LA brand Reformation began its life in 2009 as a vintage store founded by Yael Aflalo. Aflalo had previously run her own clothing line, YaYa, and the mission with Reformation was to create a clothing business that was not dependent on the egregious environmental practices of the legacy fashion industry. In 2013, Reformation opened its own sustainable clothing factory in downtown LA, and by owning its own supply chain, it allowed for shorter production cycles and strategic smaller-batch production, a model that cut down on inventory and waste.
Borenstein, who grew up in Miami, and began her career as an analyst at Bain before earning her retail stripes as a merchandiser, had her own epiphany about the inequities of the fashion supply chain when she was working for a children’s apparel business. “I remember I was sitting on the phone late at night with the head of production. We were making T-shirts for $2, selling them for $8, maybe $10, but we’d promo like crazy and it was this downward discount cycle…and I was asking, ‘What can we do to bring this cost down?’. I went home that night and it just hit me: T-shirts for $2? It doesn’t even make sense. When you think through the human supply chain, it’s not valuing labour appropriately. I had this moment of accountability where I realised, this is just wrong. This is not how I value human work.”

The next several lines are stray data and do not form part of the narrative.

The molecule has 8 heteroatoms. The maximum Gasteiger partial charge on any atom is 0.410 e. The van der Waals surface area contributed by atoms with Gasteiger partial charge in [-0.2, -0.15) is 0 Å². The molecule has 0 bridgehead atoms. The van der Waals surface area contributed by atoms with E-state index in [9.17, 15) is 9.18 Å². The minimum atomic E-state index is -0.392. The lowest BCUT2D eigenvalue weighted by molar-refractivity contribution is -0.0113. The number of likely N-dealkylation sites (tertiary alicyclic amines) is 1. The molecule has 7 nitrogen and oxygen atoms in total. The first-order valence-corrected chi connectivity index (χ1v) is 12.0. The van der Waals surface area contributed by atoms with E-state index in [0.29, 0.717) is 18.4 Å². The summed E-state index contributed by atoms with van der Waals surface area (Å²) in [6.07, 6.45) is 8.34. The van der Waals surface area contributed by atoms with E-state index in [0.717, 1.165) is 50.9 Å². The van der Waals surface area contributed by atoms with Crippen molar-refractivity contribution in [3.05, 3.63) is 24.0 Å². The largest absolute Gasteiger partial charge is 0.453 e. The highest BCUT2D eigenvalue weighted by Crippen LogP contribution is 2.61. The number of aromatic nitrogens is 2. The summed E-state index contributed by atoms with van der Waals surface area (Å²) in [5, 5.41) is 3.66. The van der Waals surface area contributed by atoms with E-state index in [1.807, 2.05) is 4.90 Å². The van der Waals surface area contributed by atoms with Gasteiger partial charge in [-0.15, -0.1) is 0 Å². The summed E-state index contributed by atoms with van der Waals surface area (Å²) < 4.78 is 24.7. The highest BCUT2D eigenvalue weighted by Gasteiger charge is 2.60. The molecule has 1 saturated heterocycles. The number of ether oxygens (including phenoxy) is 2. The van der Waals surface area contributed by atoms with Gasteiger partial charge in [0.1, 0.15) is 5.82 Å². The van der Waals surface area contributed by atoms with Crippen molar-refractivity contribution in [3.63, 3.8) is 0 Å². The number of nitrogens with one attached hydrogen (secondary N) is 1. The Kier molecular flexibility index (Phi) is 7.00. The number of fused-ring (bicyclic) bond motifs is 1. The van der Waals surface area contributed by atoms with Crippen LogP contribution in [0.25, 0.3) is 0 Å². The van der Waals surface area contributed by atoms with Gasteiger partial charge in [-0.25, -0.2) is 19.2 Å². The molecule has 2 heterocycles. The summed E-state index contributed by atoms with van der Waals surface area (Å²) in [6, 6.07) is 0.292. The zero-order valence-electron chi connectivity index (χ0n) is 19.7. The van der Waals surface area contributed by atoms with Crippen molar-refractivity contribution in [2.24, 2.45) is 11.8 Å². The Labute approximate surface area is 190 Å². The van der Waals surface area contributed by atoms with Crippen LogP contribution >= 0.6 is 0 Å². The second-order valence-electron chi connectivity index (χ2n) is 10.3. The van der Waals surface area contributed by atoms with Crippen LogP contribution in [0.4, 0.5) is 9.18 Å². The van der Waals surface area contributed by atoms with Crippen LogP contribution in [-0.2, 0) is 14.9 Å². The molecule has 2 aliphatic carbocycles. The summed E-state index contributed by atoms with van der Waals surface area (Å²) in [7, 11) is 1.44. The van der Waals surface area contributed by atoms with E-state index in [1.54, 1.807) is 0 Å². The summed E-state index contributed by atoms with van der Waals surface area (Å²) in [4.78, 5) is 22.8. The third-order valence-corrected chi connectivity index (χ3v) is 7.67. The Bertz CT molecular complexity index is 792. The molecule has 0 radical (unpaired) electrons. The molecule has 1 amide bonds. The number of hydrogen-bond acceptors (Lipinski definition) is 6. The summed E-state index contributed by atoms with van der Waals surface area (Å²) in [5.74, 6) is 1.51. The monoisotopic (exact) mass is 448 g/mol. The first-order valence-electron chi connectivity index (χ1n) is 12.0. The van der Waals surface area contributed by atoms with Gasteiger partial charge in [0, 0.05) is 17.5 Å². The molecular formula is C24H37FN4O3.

A little while later, Borenstein happened to meet Aflalo and made a visit to see Reformation’s factory in Los Angeles, where the environment was, as Borenstein puts it, “more consistent with my values. And that’s what actually compelled me to make the jump.”
Borenstein joined the Reformation team in 2014 as the Director of Merchandising. She also served variously as Vice President of Merchandising, Design, and Ecommerce, and President during a period that saw huge growth for the company (opening stores in the US and beyond, and raising $37million of investment between 2015 and 2017). True to the brand’s founding mission, it demonstrated increasingly robust tracking and reporting of its environmental credentials as it grew. It was certified as carbon neutral in 2015.
“It felt like we had a real opportunity to double down on what was right…making sure we lead the conversation. So many fashion brands are claiming all these green claims, it’s almost ubiquitous. But not enough are really doing as much work as they need to. What that meant to me was asking, ‘How do we push the envelope further, so that we can be clear to other businesses that this is the path and set an example?’”